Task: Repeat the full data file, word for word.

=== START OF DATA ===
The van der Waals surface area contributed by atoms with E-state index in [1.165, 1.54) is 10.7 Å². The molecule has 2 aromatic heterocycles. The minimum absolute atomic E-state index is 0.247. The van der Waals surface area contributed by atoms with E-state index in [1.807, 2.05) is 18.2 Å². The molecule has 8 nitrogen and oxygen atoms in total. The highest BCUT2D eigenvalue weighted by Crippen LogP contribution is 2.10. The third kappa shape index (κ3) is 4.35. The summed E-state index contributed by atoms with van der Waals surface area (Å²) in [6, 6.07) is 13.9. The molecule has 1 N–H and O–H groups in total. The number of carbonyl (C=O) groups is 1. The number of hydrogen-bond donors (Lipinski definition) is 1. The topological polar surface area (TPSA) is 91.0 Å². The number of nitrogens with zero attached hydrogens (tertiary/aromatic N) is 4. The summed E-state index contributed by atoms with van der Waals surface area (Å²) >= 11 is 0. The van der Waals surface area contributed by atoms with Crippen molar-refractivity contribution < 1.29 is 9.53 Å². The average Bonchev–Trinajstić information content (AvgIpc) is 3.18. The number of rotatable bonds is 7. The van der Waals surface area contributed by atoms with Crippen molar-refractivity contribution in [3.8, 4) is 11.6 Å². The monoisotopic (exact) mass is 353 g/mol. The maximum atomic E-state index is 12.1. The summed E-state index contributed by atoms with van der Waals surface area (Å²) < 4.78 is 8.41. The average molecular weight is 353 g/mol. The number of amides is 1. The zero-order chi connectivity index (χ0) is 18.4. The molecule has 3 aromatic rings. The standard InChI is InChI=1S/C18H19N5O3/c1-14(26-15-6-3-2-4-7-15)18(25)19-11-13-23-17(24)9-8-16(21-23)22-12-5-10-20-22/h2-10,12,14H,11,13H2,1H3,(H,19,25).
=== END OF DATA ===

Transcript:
The van der Waals surface area contributed by atoms with E-state index in [1.165, 1.54) is 10.7 Å². The molecule has 2 aromatic heterocycles. The minimum absolute atomic E-state index is 0.247. The van der Waals surface area contributed by atoms with E-state index in [1.807, 2.05) is 18.2 Å². The molecule has 8 nitrogen and oxygen atoms in total. The highest BCUT2D eigenvalue weighted by Crippen LogP contribution is 2.10. The third kappa shape index (κ3) is 4.35. The summed E-state index contributed by atoms with van der Waals surface area (Å²) in [6, 6.07) is 13.9. The molecule has 1 N–H and O–H groups in total. The number of carbonyl (C=O) groups is 1. The number of hydrogen-bond donors (Lipinski definition) is 1. The topological polar surface area (TPSA) is 91.0 Å². The number of nitrogens with zero attached hydrogens (tertiary/aromatic N) is 4. The summed E-state index contributed by atoms with van der Waals surface area (Å²) >= 11 is 0. The van der Waals surface area contributed by atoms with Crippen molar-refractivity contribution < 1.29 is 9.53 Å². The average Bonchev–Trinajstić information content (AvgIpc) is 3.18. The number of rotatable bonds is 7. The van der Waals surface area contributed by atoms with Crippen molar-refractivity contribution in [3.8, 4) is 11.6 Å². The monoisotopic (exact) mass is 353 g/mol. The maximum atomic E-state index is 12.1. The summed E-state index contributed by atoms with van der Waals surface area (Å²) < 4.78 is 8.41. The average molecular weight is 353 g/mol. The number of amides is 1. The zero-order chi connectivity index (χ0) is 18.4. The molecule has 3 aromatic rings. The standard InChI is InChI=1S/C18H19N5O3/c1-14(26-15-6-3-2-4-7-15)18(25)19-11-13-23-17(24)9-8-16(21-23)22-12-5-10-20-22/h2-10,12,14H,11,13H2,1H3,(H,19,25).